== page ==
One of my favorite sub-genres of science fiction is what I call “disaster” sci-fi (tell me if there’s a better name, please!), and I include things like cli-fi (climate based science fiction) and plagues of the future. Greg Bear is one who has written a lot in this area, and most of Michael Crichton’s novels fell into this general category as well. It tends to be a mashup of real science, math, and wild extrapolations. It’s a kind of offshoot of hard sci-fi that combines thrillers with science fiction.
David Walton, with The Genius Plague, has rocketed onto my radar as a truly gifted writer in this sub-genre. Look, if you’re one to avoid SPOILERS, as I am, don’t read on from here AND DON’T READ THE BLURB ON THE BOOK and go read it ASAP. Read on if you want a fuller picture or to talk about the book with me–please do!
I’m a sucker for mushrooms. No, I don’t like to eat them, but yes, they are fascinating. Diverse, hugely innovative, ancient, and creepy. They beg for science fiction novelists to write about them, and they’ve been successful in those novels I’ve read about them–The Girl With all the Gifts, for example: yes please! Walton starts off with a bang- a mycologist (scientist who studies mushrooms) in the Amazon gets ambushed for no apparent reason along with a woman. They’re both infected with a fungal lung thing and she dies but he survives–just changed. As his brother, who goes to work for the NSA, starts to crack some codes (with Walton mixing a small amount of math and cryptography in just for fun), the menace of this fungal plague grows exponentially.
There are many moving parts in this book: whether it’s Neil’s employment at the NSA and the linguistics, cryptography, and mathematics thrown together for that, or Paul’s interaction with the mushrooms, or international politics, it all moves swiftly. Sometimes, it moves a bit too quickly, and a bit of hand-waving is involved, particularly in the move from beginnings of infection to a seeming world threat. But generally, Walton balances the pace with characterization and fascinating set pieces. Though I wasn’t terribly surprised by any of the twists and turns, I loved the ride so much I’d do it again in a heartbeat. I found this book un-put-down-able, as one of the blurbs on the front cover also called it. I basically opened it yesterday and only stopped while caring for my kids. It was an absolute blast of a novel, and one that had a satisfying conclusion.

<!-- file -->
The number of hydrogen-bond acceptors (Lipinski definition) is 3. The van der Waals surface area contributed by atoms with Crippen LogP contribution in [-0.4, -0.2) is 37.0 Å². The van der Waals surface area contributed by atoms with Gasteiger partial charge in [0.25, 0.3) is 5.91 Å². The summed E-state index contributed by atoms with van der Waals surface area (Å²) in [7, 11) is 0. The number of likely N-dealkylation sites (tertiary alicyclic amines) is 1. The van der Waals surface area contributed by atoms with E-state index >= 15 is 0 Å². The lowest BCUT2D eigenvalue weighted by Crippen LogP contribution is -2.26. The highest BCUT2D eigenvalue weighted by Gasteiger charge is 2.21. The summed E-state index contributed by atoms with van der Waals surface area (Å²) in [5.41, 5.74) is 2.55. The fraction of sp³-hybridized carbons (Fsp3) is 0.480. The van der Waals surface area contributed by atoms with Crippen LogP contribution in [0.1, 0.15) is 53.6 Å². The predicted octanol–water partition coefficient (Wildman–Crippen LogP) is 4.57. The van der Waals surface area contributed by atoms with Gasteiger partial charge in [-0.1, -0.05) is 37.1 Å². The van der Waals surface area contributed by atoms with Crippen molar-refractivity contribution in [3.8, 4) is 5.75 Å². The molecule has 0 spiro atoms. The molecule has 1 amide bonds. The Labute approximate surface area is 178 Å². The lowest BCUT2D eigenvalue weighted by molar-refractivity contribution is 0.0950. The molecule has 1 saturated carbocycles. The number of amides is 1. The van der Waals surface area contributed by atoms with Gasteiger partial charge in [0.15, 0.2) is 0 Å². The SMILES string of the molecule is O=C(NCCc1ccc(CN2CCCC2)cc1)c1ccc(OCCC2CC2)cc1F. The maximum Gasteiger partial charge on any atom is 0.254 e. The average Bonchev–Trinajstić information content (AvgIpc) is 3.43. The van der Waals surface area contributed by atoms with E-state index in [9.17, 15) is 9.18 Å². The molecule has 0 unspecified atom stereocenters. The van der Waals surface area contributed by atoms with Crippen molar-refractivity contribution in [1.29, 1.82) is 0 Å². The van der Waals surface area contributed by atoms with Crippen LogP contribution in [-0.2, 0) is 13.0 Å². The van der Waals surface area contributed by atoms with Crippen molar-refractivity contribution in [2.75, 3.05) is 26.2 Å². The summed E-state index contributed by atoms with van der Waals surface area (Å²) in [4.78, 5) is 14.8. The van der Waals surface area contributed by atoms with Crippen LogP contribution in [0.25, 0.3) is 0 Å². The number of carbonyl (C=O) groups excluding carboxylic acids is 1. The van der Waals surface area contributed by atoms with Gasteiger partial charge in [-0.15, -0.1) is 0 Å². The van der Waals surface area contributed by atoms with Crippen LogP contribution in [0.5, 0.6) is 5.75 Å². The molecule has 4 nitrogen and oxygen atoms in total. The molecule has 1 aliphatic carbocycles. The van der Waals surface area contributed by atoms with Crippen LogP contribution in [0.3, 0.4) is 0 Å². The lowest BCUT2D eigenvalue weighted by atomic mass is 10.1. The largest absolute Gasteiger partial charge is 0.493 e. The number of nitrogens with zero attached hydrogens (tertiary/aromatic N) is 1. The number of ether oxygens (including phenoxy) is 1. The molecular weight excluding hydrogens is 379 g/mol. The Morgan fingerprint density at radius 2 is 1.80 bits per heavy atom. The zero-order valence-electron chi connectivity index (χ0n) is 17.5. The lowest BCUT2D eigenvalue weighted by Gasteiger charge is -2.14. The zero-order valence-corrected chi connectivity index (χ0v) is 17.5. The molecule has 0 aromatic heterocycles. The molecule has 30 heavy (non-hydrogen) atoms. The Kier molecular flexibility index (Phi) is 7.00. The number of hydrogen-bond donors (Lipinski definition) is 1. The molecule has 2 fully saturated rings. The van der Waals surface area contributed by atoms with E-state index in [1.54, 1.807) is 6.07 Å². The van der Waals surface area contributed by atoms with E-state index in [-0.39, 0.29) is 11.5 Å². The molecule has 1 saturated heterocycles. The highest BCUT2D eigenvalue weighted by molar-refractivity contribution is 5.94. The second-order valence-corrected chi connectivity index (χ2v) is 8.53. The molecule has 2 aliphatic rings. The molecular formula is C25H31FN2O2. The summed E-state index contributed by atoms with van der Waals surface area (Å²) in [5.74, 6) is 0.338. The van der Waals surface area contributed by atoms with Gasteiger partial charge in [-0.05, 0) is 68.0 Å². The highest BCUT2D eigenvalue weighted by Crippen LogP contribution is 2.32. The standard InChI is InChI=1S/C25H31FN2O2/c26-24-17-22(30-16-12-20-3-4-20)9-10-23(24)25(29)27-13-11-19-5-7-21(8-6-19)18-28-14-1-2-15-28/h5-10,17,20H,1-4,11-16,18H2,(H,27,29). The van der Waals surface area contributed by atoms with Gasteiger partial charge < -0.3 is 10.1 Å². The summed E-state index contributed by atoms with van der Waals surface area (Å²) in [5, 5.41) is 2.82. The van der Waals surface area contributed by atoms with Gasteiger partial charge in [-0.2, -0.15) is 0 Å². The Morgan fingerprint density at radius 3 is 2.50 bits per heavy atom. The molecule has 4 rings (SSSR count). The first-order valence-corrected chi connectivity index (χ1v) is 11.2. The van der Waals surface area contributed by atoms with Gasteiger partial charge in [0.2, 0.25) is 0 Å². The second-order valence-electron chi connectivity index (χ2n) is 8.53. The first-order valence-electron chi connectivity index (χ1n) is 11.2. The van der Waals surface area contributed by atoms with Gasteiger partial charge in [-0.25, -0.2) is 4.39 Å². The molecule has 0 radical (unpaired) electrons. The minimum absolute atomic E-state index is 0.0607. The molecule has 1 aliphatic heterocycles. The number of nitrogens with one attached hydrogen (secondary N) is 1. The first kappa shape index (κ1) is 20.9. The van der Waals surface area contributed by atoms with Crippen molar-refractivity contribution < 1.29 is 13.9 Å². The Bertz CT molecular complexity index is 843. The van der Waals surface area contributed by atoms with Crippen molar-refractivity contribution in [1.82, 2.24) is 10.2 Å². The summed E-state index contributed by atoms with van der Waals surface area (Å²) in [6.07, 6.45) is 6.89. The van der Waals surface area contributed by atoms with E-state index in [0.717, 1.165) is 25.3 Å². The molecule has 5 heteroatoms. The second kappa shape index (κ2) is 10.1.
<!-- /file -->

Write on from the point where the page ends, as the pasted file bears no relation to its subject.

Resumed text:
Another reason I loved this book is that the characters are fully formed and have unique feels to them. Also (and this is a big spoiler for some character development towards the VERY end, so don’t read it if you don’t want it spoiled), I liked that Neil and Shaunessy didn’t end up together and decided to be friends-ish. It was a kind of affirmation of male-female friendship that I truly appreciated. Well done, Walton! [/end big spoilers]
The Genius Plague has earned a place on my personal top 100 sci-fi novels list. It does have a few flaws, but those are overshadowed by a truly great novel that kept me turning the pages compulsively all day. Go read it!
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